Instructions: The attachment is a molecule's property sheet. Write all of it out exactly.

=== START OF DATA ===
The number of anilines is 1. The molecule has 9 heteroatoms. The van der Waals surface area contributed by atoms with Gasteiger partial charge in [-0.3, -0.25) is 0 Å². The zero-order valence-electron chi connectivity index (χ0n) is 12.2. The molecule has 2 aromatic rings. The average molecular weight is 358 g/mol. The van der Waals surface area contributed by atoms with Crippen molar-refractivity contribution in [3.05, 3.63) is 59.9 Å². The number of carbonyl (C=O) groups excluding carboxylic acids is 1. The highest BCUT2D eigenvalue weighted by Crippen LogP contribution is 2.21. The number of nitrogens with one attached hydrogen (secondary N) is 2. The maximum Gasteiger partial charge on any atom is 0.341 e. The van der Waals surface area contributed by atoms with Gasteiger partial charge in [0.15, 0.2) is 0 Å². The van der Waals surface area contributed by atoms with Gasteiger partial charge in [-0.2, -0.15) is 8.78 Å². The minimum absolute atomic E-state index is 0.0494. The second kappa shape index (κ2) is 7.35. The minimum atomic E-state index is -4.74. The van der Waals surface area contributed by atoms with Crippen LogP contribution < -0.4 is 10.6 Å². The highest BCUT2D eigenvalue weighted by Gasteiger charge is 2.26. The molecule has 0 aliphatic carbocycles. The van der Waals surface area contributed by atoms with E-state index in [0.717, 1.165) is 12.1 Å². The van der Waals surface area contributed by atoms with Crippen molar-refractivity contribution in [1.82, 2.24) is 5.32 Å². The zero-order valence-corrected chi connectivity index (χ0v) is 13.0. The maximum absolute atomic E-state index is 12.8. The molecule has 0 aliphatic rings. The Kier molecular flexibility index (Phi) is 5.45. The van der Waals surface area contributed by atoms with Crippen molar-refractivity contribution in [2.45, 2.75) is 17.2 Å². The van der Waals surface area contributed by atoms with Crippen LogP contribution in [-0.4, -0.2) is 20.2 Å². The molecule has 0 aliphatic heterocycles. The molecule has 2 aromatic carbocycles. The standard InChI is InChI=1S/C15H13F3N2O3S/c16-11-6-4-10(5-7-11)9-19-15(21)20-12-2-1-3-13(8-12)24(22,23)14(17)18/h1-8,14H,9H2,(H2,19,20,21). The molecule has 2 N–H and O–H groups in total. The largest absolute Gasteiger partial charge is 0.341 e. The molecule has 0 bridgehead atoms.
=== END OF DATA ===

The number of anilines is 1. The molecule has 9 heteroatoms. The van der Waals surface area contributed by atoms with Gasteiger partial charge in [-0.3, -0.25) is 0 Å². The zero-order valence-electron chi connectivity index (χ0n) is 12.2. The molecule has 2 aromatic rings. The average molecular weight is 358 g/mol. The van der Waals surface area contributed by atoms with Crippen molar-refractivity contribution in [3.05, 3.63) is 59.9 Å². The number of carbonyl (C=O) groups excluding carboxylic acids is 1. The highest BCUT2D eigenvalue weighted by Crippen LogP contribution is 2.21. The number of nitrogens with one attached hydrogen (secondary N) is 2. The maximum Gasteiger partial charge on any atom is 0.341 e. The van der Waals surface area contributed by atoms with Gasteiger partial charge in [0.15, 0.2) is 0 Å². The van der Waals surface area contributed by atoms with Gasteiger partial charge in [-0.2, -0.15) is 8.78 Å². The minimum absolute atomic E-state index is 0.0494. The second kappa shape index (κ2) is 7.35. The minimum atomic E-state index is -4.74. The van der Waals surface area contributed by atoms with Crippen LogP contribution < -0.4 is 10.6 Å². The highest BCUT2D eigenvalue weighted by Gasteiger charge is 2.26. The molecule has 0 aliphatic carbocycles. The van der Waals surface area contributed by atoms with E-state index in [0.717, 1.165) is 12.1 Å². The van der Waals surface area contributed by atoms with Crippen molar-refractivity contribution in [1.82, 2.24) is 5.32 Å². The zero-order valence-corrected chi connectivity index (χ0v) is 13.0. The maximum absolute atomic E-state index is 12.8. The molecule has 0 aliphatic rings. The Kier molecular flexibility index (Phi) is 5.45. The van der Waals surface area contributed by atoms with Crippen molar-refractivity contribution in [2.45, 2.75) is 17.2 Å². The van der Waals surface area contributed by atoms with Crippen LogP contribution in [-0.4, -0.2) is 20.2 Å². The molecule has 0 aliphatic heterocycles. The molecule has 2 aromatic carbocycles. The standard InChI is InChI=1S/C15H13F3N2O3S/c16-11-6-4-10(5-7-11)9-19-15(21)20-12-2-1-3-13(8-12)24(22,23)14(17)18/h1-8,14H,9H2,(H2,19,20,21). The molecule has 2 N–H and O–H groups in total. The largest absolute Gasteiger partial charge is 0.341 e. The molecule has 0 bridgehead atoms.